Language is perhaps the most important cognitive function we possess after memory. An argument can even be made that it is more critical than memory because we need language first to learn or encode any new information. Regardless, there is little doubt that language serves a fundamental neurobiological and psychological need for the human being.
It is common to experience slips in language processing including word finding and name recognition as we enter our forties or fifties. This is normal and probably relates more to stress and being hurried than anything pathologic. Our vocabulary tends to remain fixed which is nice, but we have the ability to grow our library of words at any age. Our verbal fluency or speed of expressing words also slows down with advanced age, but this is not necessarily a problem and may even be of value. Our ability to read and write remains intact, though our ability to comprehend what we read may not be as efficient.
So, what are some practical mental exercises that you can do to boost up your language skills?
1. Reading everyday including the dictionary is one good way to increase your vocabulary. With an increased vocabulary other parts of language such as word finding and fluency will improve.
2. Practice reviewing the names of your friends and peers by mentally associating a name with their face. You can also engage in a fun exercise in which you place unfamiliar pictures of faces on a table, apply a written name to each and then repeat each association until you no longer need the written names to recall the correct name for each face.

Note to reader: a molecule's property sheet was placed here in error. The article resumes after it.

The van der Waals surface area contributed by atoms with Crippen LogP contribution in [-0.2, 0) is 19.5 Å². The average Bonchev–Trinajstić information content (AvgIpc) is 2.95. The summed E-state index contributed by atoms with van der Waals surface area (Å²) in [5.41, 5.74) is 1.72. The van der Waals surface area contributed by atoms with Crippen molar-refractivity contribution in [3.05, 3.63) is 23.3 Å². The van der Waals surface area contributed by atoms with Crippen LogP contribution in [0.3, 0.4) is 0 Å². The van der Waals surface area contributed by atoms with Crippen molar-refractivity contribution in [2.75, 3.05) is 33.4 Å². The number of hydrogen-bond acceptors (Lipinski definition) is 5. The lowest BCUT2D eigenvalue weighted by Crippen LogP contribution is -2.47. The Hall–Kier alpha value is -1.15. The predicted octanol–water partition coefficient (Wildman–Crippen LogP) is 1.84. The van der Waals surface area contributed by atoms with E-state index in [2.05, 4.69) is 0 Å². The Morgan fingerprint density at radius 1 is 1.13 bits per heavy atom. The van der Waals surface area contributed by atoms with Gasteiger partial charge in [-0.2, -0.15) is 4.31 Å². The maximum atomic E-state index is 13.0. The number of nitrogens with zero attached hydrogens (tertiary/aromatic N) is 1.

3. Take any letter of the alphabet and try and state aloud as many words as you can that begin with that letter in 60 seconds. With practice you may notice that your list of words generated gets longer.
4. Write a short segment on your day’s experience in a journal. This will help your articulation and emotional skills while practicing the motor skill of writing. Some research suggests that writing with passion have been known to live a longer life.
5. Write with a focus on increased ideas per sentence as research suggests this is good for the brain.
6. Work on your public speaking as this is a wonderful exercise to stimulate the brain and engage it in a complex, but fun language exercise. Talk about what you love and your anxiety will be reduced. Most let the anxiety prevent them from trying!
7. Crossword puzzles are fine as they promote reading and vocabulary. The same is true for word search games.
8. Name objects that you see on your way to work or the store. Object naming is a good mental exercise.
9. Work on the art of story telling.
10. FitBrains.com offers some good mental exercises for language. These include